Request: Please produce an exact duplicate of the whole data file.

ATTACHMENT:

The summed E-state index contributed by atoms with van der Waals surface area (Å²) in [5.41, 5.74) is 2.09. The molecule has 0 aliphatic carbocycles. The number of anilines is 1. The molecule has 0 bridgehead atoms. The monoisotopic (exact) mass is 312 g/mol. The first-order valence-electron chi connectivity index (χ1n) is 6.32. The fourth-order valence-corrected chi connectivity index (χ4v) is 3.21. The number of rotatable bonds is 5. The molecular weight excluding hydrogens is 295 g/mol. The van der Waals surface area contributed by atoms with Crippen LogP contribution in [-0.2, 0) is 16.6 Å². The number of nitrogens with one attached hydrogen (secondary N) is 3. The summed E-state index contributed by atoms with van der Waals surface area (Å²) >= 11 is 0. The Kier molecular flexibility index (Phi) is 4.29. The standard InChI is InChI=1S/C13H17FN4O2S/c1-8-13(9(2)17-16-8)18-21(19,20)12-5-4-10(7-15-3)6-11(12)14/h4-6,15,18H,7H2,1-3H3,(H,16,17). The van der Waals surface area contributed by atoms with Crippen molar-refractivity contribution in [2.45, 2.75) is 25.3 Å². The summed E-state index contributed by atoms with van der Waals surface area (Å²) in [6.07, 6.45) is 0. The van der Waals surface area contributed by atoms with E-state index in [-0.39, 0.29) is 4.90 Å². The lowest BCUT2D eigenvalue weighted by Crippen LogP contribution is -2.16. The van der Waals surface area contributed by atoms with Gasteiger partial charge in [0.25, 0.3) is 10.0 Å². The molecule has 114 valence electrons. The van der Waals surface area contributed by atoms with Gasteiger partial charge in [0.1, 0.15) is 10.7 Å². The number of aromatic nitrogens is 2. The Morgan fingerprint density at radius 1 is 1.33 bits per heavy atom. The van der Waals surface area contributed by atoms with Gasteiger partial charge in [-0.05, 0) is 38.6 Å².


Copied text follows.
The summed E-state index contributed by atoms with van der Waals surface area (Å²) in [5.41, 5.74) is 2.09. The molecule has 0 aliphatic carbocycles. The number of anilines is 1. The molecule has 0 bridgehead atoms. The monoisotopic (exact) mass is 312 g/mol. The first-order valence-electron chi connectivity index (χ1n) is 6.32. The fourth-order valence-corrected chi connectivity index (χ4v) is 3.21. The number of rotatable bonds is 5. The molecular weight excluding hydrogens is 295 g/mol. The van der Waals surface area contributed by atoms with Crippen LogP contribution in [-0.2, 0) is 16.6 Å². The number of nitrogens with one attached hydrogen (secondary N) is 3. The summed E-state index contributed by atoms with van der Waals surface area (Å²) >= 11 is 0. The Kier molecular flexibility index (Phi) is 4.29. The standard InChI is InChI=1S/C13H17FN4O2S/c1-8-13(9(2)17-16-8)18-21(19,20)12-5-4-10(7-15-3)6-11(12)14/h4-6,15,18H,7H2,1-3H3,(H,16,17). The van der Waals surface area contributed by atoms with Crippen molar-refractivity contribution in [2.45, 2.75) is 25.3 Å². The summed E-state index contributed by atoms with van der Waals surface area (Å²) in [6.07, 6.45) is 0. The van der Waals surface area contributed by atoms with E-state index in [-0.39, 0.29) is 4.90 Å². The lowest BCUT2D eigenvalue weighted by Crippen LogP contribution is -2.16. The van der Waals surface area contributed by atoms with Gasteiger partial charge in [0.25, 0.3) is 10.0 Å². The molecule has 114 valence electrons. The van der Waals surface area contributed by atoms with Gasteiger partial charge in [0.1, 0.15) is 10.7 Å². The number of aromatic nitrogens is 2. The Morgan fingerprint density at radius 1 is 1.33 bits per heavy atom. The van der Waals surface area contributed by atoms with Gasteiger partial charge in [-0.05, 0) is 38.6 Å².